This thesis tests whether a factor-based approach to value investing in the US have been profitable historically. Value investing is a contrarian strategy that profits from identifing stocks, which the investor believes to be undervalued by the market. Discretionary value investing have proven successful in the past, and we seek to test if a quantitative factor-based approach have been succesful as well. Academics have proven that exposure towards certain stock characteristics can explain stock return patterns. Factor-based investing indicates exposure towards risks related to these stock characteristics, with the aim of obtaining a return in compensation. To conduct the analysis, we use predefined value, momentum and quality factors to construct value, value-momentum and value-quality portfolios. The results are compared to existing litterature, to analyze the validity of the results. We find that a factor-based value premium exists, but that a combination between value and momentum have the most attractive risk-return profile. However, when adjusting for transaction costs, the short-term nature of the momentum factor greatly reduces the portfolios return, making value-quality the most attractive strategy. The development of the performance is examined by splitting the portfolios into multipe time-baskets. The combined portfolios proved stable without any negative returns in either of the time-baskets, contrary to the US market index and the pure value strategy. Since 1985, the US market index has significantly outperformed the value strategies, which questions the future viability of the factorbased value apporach. The thesis further takes a macroeconomic perspective, and test how the portfolios perform under different economic states. According to our findings, the investor can optimally switch between the proposed strategies during different economic cycles. When taking the future market outlook into account, we recommend the value-quality portfolio due to its defensive nature, as we believe that the market currently trades at a dangerous all-time high. Overall, the factor-based value approach has proven profitable in the past, but a combination amongst factors are more preferable than a pure value factor exposure.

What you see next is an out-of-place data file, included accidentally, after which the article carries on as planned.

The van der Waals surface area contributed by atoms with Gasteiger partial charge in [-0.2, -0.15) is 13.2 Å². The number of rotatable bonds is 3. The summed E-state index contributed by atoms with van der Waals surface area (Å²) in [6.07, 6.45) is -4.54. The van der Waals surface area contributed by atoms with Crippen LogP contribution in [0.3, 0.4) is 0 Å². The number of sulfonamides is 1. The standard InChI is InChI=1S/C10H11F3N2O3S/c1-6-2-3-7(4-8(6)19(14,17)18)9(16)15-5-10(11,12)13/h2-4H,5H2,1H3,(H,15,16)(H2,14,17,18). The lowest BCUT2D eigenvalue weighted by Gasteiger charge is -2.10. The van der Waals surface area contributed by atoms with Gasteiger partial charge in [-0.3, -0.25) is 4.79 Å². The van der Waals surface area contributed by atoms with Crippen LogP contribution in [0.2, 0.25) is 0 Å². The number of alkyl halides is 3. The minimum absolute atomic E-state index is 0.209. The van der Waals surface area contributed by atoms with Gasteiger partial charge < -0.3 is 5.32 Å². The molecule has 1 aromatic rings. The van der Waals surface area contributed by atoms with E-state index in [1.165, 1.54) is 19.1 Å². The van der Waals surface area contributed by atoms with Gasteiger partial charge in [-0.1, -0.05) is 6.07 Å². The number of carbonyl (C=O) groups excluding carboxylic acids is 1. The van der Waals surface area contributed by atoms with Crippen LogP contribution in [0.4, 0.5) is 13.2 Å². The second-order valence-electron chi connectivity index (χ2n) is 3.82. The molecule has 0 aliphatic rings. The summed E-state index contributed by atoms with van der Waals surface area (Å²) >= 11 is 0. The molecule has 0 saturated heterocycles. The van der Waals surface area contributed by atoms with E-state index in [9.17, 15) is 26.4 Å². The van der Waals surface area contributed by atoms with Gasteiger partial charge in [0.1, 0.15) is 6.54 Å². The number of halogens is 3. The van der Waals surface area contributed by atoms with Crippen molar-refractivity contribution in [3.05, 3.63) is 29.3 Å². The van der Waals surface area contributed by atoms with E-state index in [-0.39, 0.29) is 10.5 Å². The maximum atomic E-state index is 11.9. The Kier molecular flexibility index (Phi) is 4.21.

|Educations||MSc in Finance and Accounting, (Graduate Programme) Final ThesisMSc in Finance and Investments, (Graduate Programme) Final Thesis|
|Number of pages||119|